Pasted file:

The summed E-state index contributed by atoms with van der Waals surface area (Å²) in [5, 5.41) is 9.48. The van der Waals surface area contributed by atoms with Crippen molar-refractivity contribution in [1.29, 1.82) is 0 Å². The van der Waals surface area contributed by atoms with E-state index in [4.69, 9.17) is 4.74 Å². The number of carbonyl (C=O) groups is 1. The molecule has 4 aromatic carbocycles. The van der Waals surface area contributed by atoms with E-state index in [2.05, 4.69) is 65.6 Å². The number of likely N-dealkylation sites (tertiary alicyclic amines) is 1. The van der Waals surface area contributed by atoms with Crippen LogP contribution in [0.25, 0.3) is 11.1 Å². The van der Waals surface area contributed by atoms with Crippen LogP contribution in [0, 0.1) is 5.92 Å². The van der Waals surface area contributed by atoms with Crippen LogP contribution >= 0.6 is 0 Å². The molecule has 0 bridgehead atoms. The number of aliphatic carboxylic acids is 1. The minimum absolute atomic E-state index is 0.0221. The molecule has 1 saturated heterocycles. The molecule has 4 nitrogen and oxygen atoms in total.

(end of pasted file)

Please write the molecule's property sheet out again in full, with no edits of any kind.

The summed E-state index contributed by atoms with van der Waals surface area (Å²) in [5, 5.41) is 9.48. The van der Waals surface area contributed by atoms with Crippen molar-refractivity contribution in [1.29, 1.82) is 0 Å². The van der Waals surface area contributed by atoms with E-state index in [4.69, 9.17) is 4.74 Å². The number of carbonyl (C=O) groups is 1. The molecule has 4 aromatic carbocycles. The van der Waals surface area contributed by atoms with E-state index in [2.05, 4.69) is 65.6 Å². The number of likely N-dealkylation sites (tertiary alicyclic amines) is 1. The van der Waals surface area contributed by atoms with Crippen LogP contribution in [0.25, 0.3) is 11.1 Å². The van der Waals surface area contributed by atoms with Crippen LogP contribution in [0, 0.1) is 5.92 Å². The van der Waals surface area contributed by atoms with Crippen LogP contribution >= 0.6 is 0 Å². The molecule has 0 bridgehead atoms. The number of aliphatic carboxylic acids is 1. The minimum absolute atomic E-state index is 0.0221. The molecule has 1 saturated heterocycles. The molecule has 4 nitrogen and oxygen atoms in total.